- The German Studies Colloquium, which students must take in the Winter of the first and second year (in addition, they are expected to enroll whenever the student is on campus during years three to five).
German 540 introduces students to the central theoretical and methodological debates in the discipline of German Studies. The German Studies Colloquium serves multiple goals:
- a site of interdisciplinary practice and debate;
- an opportunity for students to revise a seminar paper for the first year review;
- a forum in which more advanced students can present conference and research papers, as well as dissertation chapters;
- a framework within which students can explore and prepare presentations on specific topics directly related to conferences and workshops sponsored by the German Studies program;
- a forum for professionalization.
The remaining elective graduate courses in the German department fall into three categories. At the end of his/her studies, the student must have chosen at least one class from at least two of these rubrics: Ger 701/02 Textual and Visual Interpretations, Ger 731/32 Cultural and Historical Analysis, and Ger 761/62 Critical Theory and Philosophy.
During the fourth term in the program, each student forms a preliminary examination committee of three members in consultation with the Graduate Chair. The student should at this point designate one of the three members as the committee Chair. The preliminary examination committee may become the core of the student's five-member dissertation committee.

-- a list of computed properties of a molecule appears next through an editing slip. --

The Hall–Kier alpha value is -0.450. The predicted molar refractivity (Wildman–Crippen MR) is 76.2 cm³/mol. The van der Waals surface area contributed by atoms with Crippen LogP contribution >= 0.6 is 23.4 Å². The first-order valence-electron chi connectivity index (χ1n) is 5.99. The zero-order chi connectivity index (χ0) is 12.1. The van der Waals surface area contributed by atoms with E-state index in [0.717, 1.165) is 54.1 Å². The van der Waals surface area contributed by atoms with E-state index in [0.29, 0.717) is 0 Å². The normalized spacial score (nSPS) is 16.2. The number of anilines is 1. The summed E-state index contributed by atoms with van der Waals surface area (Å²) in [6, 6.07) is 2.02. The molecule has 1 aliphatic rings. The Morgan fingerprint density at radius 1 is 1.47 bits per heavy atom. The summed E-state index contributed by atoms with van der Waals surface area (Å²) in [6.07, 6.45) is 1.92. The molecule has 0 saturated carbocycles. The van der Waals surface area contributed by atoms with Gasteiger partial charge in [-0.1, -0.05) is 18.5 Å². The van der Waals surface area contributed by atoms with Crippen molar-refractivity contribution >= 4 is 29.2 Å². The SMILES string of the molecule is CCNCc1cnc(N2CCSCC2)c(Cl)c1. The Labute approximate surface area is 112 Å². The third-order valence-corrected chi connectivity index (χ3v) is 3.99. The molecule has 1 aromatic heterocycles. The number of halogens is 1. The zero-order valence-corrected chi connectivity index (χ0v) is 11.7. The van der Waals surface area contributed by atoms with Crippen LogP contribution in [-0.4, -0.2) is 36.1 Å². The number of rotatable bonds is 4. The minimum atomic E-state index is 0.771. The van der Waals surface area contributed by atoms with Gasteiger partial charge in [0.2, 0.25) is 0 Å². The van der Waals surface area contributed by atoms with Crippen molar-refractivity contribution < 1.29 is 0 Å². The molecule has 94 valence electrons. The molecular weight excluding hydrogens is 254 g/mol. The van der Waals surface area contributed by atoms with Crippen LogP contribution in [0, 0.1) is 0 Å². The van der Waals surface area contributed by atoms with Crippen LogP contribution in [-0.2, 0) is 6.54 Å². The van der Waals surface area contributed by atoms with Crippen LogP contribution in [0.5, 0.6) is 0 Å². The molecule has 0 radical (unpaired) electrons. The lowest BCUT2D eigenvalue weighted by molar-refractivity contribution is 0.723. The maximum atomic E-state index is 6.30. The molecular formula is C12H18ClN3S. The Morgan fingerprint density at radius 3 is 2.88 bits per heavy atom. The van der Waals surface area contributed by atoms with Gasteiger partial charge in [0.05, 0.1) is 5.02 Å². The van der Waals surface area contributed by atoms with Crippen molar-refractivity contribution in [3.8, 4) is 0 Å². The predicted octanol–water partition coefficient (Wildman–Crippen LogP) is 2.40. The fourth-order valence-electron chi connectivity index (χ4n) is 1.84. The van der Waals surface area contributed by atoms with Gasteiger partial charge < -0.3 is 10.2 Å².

The preliminary exam must be completed by the end of the third year (with exceptions granted for students pursuing a joint PhD degree). It consists of one oral exam and two written examinations based on two comprehensive reading lists devised by the student and approved by the committee. One of the reading lists focuses on the research field linked to the student’s expected dissertation topic; the second reading list focuses on a teaching field. The latter teaching list should be distinct from the research list in terms of period and literary, visual, or theoretical material covered.
The preliminary examination is conducted in three steps:
- the oral examination pertaining to the research list (ideally in early September at the beginning of the student’s third year). This examination should result in the formulation of the topic for the research paper to be written subsequently.
- the evaluation and discussion of the research paper written during the course of the semester following the oral exam (ideally in early December).